2017/10/25 - projects
I got this idea from Stephen Wolfram's blog entry about personal data. When I started working professionally after school, I hated the idea of a time tracker. Filling in the same hours every week seemed like a huge waste of time. But hey, at least the company is paying me to do it, right?
I later realized, relying on a time-tracker can create personal accountability for how time is spent. Ignoring the scenario, my boss would fire me for watching too much Youtube at work, I actually found it interesting to know, "How much Youtube do I watch at work?"
I detest any attempt to prove that writing software is productive. It isn't a physical object so productivity can't be measured by how many things a software programmer makes and sells. Unless, the programmer is doing the selling directly, or a principle that I enjoy, "Money back guarentee." This policy creates a hard link between accounting and building a product. If the business depends on designing software that customers can enjoy, this policy is a must!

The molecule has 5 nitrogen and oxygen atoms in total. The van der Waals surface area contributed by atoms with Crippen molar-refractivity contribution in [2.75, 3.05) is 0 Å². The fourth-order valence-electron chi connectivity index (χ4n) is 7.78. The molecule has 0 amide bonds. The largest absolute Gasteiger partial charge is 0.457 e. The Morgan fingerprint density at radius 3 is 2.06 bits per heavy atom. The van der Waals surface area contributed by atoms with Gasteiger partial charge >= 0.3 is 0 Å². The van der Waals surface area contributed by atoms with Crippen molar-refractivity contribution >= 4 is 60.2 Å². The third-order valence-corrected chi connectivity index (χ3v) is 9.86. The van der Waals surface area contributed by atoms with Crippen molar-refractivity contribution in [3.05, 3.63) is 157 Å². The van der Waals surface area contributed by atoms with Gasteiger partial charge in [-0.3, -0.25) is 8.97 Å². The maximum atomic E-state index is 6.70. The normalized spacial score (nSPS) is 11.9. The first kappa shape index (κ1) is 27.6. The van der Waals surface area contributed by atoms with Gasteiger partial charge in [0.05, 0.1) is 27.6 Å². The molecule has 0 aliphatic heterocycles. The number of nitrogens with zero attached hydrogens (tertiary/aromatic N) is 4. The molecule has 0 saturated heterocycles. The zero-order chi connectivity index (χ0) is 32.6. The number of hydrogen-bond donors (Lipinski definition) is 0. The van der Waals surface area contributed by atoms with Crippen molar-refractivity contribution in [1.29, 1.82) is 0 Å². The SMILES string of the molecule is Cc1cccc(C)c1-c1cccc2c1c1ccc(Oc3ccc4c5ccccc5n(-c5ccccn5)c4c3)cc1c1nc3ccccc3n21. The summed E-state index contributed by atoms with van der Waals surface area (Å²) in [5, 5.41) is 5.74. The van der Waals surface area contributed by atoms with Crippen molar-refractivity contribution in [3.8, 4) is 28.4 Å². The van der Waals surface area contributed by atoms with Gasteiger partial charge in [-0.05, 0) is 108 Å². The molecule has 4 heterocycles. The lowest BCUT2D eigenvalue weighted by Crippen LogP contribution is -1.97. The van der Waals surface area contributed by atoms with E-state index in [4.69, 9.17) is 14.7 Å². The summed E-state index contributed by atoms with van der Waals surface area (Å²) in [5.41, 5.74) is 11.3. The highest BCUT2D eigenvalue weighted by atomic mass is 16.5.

The chart above, I created after logging once hourly, every project and task I worked on for an entire year. I accumulated 3,500+ hours of nodejs experience by moonlighting and logged it all. I've also been logging my emotions. I am not sure where I got the idea, but I later found out it is recommended for people prone to mental health issues.
I haven't researched when I write emails like Stephen Wolphram's article. It should be pretty easy to derive when I am working from recorded screen activity. I haven't tackled these charts yet because it has been done so many times before with time tracking apps. This information is interesting to me, it would be interesting if it could be used to create some sort of automatically generated training video if it recorded everything. I also use calendar to record whatever I can remember from dreams.